Installing a kiosk can have several benefits for your establishment. Firstly, they minimise operational expenditure: the aforementioned order-jotting can be entirely handled by the machine, helping to reduce labour costs. Secondly, the machine encourages customers to order what they want without shame: that decadent slice of chocolate cake is no longer off-limits, but within tantalising, easy reach; that complicated order that a server might (understandably) misremember can typically be processed with ease and without error.

What’s more, kiosks tend to speed up the restaurant experience – making it easier than ever to get more food to more patrons (and thereby make more money). Tableside ordering devices can serve a similar function, with the added benefit that the customer doesn’t have to leave their table at any point after sitting down. The less work they have to do, the more you benefit.

Customers want a convenient, non-judgmental experience, and restaurants can make money from it: studies have shown that patrons who order from self-service tablets or kiosks tend to buy more food and drink.

Kitchen technology

Kitchens rely on everything working in perfect, predictable harmony. The trouble, of course, is that restaurants aren’t always predictable or harmonious environments. During busier periods with higher volumes of customers, kitchens can be prone to rush, frenzy, and error – which can lead to lost profits and disappointed guests.

Kitchen display systems (KDS) help you manage cook times, and in so doing, contribute to solving this problem. Working together with your POS and kiosk systems, they highlight which customers to cook which food for in which order. This technology ensures that tables get their food at the same time, it minimises waiting, it lowers overall wastage, and it ensures that customer experience is consistent every time they visit – at whatever location they visit.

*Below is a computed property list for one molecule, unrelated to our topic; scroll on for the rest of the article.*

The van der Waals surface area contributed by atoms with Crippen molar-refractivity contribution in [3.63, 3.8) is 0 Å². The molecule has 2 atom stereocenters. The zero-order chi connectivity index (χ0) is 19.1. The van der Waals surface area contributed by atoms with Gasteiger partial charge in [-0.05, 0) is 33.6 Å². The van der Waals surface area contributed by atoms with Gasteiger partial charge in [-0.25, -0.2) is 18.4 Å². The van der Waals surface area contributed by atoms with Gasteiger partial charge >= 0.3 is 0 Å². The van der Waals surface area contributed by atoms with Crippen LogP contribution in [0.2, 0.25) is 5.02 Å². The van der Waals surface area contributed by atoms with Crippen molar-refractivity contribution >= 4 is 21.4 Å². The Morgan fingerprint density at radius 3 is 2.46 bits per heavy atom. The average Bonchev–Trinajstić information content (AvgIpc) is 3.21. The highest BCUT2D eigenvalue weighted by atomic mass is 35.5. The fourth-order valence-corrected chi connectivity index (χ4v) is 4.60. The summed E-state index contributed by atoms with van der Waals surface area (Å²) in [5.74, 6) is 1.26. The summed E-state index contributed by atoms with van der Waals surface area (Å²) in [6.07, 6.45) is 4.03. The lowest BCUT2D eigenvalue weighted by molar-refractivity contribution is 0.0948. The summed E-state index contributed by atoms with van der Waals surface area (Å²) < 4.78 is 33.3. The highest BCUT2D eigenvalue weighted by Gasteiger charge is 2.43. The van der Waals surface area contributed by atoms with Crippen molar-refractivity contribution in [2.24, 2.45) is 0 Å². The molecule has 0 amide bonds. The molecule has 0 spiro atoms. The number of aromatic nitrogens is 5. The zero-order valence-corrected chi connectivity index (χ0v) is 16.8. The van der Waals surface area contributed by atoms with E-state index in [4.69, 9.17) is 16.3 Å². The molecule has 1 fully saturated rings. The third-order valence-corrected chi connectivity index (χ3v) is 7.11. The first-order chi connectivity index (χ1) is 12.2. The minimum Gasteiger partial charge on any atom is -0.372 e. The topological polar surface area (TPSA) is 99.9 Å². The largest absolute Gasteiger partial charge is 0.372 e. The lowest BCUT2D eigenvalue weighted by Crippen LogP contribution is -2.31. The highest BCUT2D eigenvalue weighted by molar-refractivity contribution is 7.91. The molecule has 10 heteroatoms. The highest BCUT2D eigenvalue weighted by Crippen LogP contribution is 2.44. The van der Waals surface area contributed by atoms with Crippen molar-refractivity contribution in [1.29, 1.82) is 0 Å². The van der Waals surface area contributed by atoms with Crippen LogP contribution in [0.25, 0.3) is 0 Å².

In 2019, we’ve not yet reached the glorious, shiny future where no customer is displeased, no staff member hurried, and no restaurant wastes food. But with KDS technology, we’re getting closer.

Digital signage

Like KDS systems, digital signage gives restaurants greater mobility and agility – albeit in a very different way. If you run a restaurant, you’re aware that something as seemingly simple as changing your menu can be a major hassle and can lead to knock on effects for your store’s artwork, paper menus, and advertising, among other things.

With digital solutions, though, restaurants and QSRs can change their signs to suit the times. Customer appetites evolve over time, and dining must evolve with them. Modern signage and menus have to be instantly changeable to reflect this – and to notify customers when you’ve launched a new special offer or run out of a popular menu item.

Data gathering and analysis

And understanding will ultimately be key for the restaurant industry in 2019. The more you know, the better you can serve your customers: identifying your establishment’s inefficiencies is half the battle. The other half is finding the right technology to eliminate them.

In 2019, more data means better decisions. Expect restaurants to continue gathering as much GDPR-friendly customer information as they can – and to perform more internal analysis and reporting. When you can understand daily, weekly, monthly, quarterly, and annual sales performance, inventory requirements, campaign performance, and more, you can better understand what went right, what could be improved, and where to focus your efforts in future. Data analysis and reporting apps can give you this understanding, without having to spend lots of valuable time trying to connect the dots manually.

Jurgen Ketel, Managing Director EMEA, Givex
Image Credit: Flickr / Sally